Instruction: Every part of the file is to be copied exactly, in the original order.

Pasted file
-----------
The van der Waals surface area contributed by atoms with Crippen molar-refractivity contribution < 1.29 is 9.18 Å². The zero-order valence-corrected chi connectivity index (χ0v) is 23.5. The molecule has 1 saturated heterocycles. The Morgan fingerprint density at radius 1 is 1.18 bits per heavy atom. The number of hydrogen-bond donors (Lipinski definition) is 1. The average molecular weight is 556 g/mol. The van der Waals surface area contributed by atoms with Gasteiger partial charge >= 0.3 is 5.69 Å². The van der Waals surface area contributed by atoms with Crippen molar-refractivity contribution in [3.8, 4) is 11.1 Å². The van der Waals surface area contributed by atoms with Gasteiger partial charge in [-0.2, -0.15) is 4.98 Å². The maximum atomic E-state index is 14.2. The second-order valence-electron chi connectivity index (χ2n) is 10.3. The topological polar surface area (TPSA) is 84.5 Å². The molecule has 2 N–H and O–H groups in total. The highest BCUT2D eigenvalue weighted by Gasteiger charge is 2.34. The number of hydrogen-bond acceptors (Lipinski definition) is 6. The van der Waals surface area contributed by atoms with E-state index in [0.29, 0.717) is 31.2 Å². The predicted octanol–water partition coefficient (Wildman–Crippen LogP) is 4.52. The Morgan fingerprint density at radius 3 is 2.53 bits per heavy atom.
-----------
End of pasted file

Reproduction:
The van der Waals surface area contributed by atoms with Crippen molar-refractivity contribution < 1.29 is 9.18 Å². The zero-order valence-corrected chi connectivity index (χ0v) is 23.5. The molecule has 1 saturated heterocycles. The Morgan fingerprint density at radius 1 is 1.18 bits per heavy atom. The number of hydrogen-bond donors (Lipinski definition) is 1. The average molecular weight is 556 g/mol. The van der Waals surface area contributed by atoms with Gasteiger partial charge >= 0.3 is 5.69 Å². The van der Waals surface area contributed by atoms with Crippen molar-refractivity contribution in [3.8, 4) is 11.1 Å². The van der Waals surface area contributed by atoms with Gasteiger partial charge in [-0.2, -0.15) is 4.98 Å². The maximum atomic E-state index is 14.2. The second-order valence-electron chi connectivity index (χ2n) is 10.3. The topological polar surface area (TPSA) is 84.5 Å². The molecule has 2 N–H and O–H groups in total. The highest BCUT2D eigenvalue weighted by Gasteiger charge is 2.34. The number of hydrogen-bond acceptors (Lipinski definition) is 6. The van der Waals surface area contributed by atoms with E-state index in [0.29, 0.717) is 31.2 Å². The predicted octanol–water partition coefficient (Wildman–Crippen LogP) is 4.52. The Morgan fingerprint density at radius 3 is 2.53 bits per heavy atom.